While campus is abuzz with graduation glory at the moment, the Monday Paper will soon be experiencing a 'graduation' of its own. As usual the newspaper will be taking a break over the mid-year vacation, but will re-emerge during July in its new guise as the Monday Monthly – a longer publication that offers a more in-depth read.
"We are very excited about improving the publication and finding new synergies with the online UCT newsroom," says executive director of communication and marketing, Gerda Kruger.
"Our intention is to expand Monday Paper's coverage of UCT's core business and to reposition the publication as a more thought-provoking and modern, exciting read that showcases the dynamic and creative work on campus in slightly more depth. We are simultaneously expanding the UCT online news to cover more daily breaking news, and we hope to cover more stories more frequently on this platform."
"Doing this will assist us in feeding more information about campus life to more audiences while optimising our existing resources. We believe these improvements will better serve our many readers around campus and further afield," adds Kruger.
The paper is being brought in line with the standards set by top educational institutions across the globe, and the revitalisation of the paper is taking place under the strategic guidance of renowned journalist and media expert Tanya Farber.
Farber has won four international awards for her journalistic expertise and brings more than a decade of newsroom experience with her to UCT. She has worked for the mainstream media in South Africa and has produced several publications for international bodies such as the United Nations and the Open Society Foundation. She joined the team as head of Newsroom and Publications in May, and has since then conducted a thorough assessment of Monday Paper, its readership, its purpose and the best way forward.
It became clear that its role as a 'paper of record' had long since been usurped by its more dynamic and immediate counterpart online in the form of the 'Daily News' component of UCT's home page.
Research across the globe has shown that people with access to the internet are more likely to consume their daily news in that format because of its immediacy, while papers that offer a degree of analysis, insight and well-researched features are still able to engage and entertain readers.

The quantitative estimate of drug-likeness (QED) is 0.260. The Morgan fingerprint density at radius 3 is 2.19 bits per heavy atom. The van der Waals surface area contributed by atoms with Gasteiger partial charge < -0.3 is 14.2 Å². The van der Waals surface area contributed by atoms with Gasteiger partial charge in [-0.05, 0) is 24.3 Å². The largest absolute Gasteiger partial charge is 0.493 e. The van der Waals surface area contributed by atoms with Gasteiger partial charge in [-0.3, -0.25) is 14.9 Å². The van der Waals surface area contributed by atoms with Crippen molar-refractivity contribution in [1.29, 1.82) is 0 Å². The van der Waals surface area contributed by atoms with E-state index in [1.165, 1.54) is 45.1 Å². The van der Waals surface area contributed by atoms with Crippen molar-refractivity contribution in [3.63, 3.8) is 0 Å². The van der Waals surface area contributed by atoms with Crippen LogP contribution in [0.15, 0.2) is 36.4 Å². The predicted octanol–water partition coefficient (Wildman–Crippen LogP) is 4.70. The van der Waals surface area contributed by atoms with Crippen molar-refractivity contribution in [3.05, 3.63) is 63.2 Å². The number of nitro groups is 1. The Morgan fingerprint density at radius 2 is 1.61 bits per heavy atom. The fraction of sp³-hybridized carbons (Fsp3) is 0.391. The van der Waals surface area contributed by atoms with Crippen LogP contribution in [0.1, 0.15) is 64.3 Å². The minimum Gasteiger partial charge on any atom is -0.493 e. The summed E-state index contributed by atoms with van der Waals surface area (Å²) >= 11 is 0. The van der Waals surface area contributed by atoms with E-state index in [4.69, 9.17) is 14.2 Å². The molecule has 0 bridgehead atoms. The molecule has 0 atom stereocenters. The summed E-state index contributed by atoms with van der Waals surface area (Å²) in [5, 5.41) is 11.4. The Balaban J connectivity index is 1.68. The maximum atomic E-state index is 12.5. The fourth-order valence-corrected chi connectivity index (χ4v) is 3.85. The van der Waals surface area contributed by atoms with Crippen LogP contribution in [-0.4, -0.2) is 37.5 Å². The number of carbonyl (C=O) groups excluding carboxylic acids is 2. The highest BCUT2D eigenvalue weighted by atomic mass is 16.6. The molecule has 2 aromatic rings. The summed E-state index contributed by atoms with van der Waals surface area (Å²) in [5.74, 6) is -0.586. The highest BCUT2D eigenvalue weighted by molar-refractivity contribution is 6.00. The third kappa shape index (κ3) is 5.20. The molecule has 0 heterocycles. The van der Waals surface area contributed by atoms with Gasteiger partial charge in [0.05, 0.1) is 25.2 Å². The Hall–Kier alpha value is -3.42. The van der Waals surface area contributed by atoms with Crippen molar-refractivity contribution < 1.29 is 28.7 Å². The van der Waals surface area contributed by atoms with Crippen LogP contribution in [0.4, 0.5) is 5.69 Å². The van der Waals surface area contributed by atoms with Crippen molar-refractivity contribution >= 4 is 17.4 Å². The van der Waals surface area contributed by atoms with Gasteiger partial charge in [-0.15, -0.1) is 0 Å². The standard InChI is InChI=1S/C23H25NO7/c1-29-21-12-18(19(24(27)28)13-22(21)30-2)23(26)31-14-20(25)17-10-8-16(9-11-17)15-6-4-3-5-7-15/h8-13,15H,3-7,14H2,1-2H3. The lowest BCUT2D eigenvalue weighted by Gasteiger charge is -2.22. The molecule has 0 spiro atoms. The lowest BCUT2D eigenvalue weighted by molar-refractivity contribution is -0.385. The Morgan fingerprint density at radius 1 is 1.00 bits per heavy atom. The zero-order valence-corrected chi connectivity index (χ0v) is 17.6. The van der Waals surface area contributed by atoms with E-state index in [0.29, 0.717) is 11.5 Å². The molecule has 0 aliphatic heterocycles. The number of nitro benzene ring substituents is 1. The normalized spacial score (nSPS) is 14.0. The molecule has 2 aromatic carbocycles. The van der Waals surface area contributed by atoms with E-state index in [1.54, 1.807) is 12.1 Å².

As more and more people from across the world gain access to the internet, UCT's online news articles are gaining a wider readership.
Rethea Deetlefs, Head of Online Communications in the Communication and Marketing Department, says sophisticated analytics enable one to accurately gauge visitors' interaction with news articles.
"We are able to see how many times an article is viewed, where the visitors are from, and how long they spend on a page. We can even tell which towns and cities visitors hail from. For instance, visitors from all corners of the world viewed the 'We Say: Enough!' campaign – literally from Cape Town to Helsinki, and from Los Angeles to Tokyo. We can gather this type of information about each online news article, whereas there is only anecdotal feedback for hardcopy articles."
"The number of page views per article allows us to measure the relative popularity of articles. For instance we know that the two most popular articles on the site so far this year are the World University Rankings, with 5 835 page views, and the 'We Say: Enough!' campaign with 3 122 page views," adds Deetlefs. Farber and her Newsroom and Publication team will not merely showcase the outstanding work or awards of academics, PASS staff and students on campus. The Monday Monthly will also give members of the campus community a voice in the form of an opinion page where people can share – in their own words – their latest work, or contribute to pertinent debates, in an accessible way.
"We can now raise the quality of the publication in tune with its new role in the form of the Monday Monthly – a role which many other print publications have had the pleasure of taking on since online sites started breaking news," she explains.
The photographs will also move away from the standard podium shots and into a more creative realm of feature photography, while each edition will also contain features and a double-page spread on a specific theme.
"This is an extremely exciting new chapter in the paper's long history," adds Farber, "and the Newsroom and Publications team is hard at work to produce a paper that reflects the brilliant minds of this university in an appropriate way. UCT is a wonderful incubator of thought, action and analysis, and any person on or off campus should be able to pick up our publication and take notice of this fact."
"We are also in the most fortunate position of not having to rely on advertising revenue to keep publishing," says Farber, "and so we have two forms of 'prime real estate': a dynamic online space that can work in synergy with a paper that isn't covered with too many adverts."
This means that the newsroom team, under Farber's management, can allocate stories that come in to a variety of different spaces, be they sections in the Monday Monthly or high-traffic spots online.
To streamline the system, the Monday Paper email address will fall away, and will be replaced by email@example.com so that all story ideas are filtered through one system and allocated accordingly
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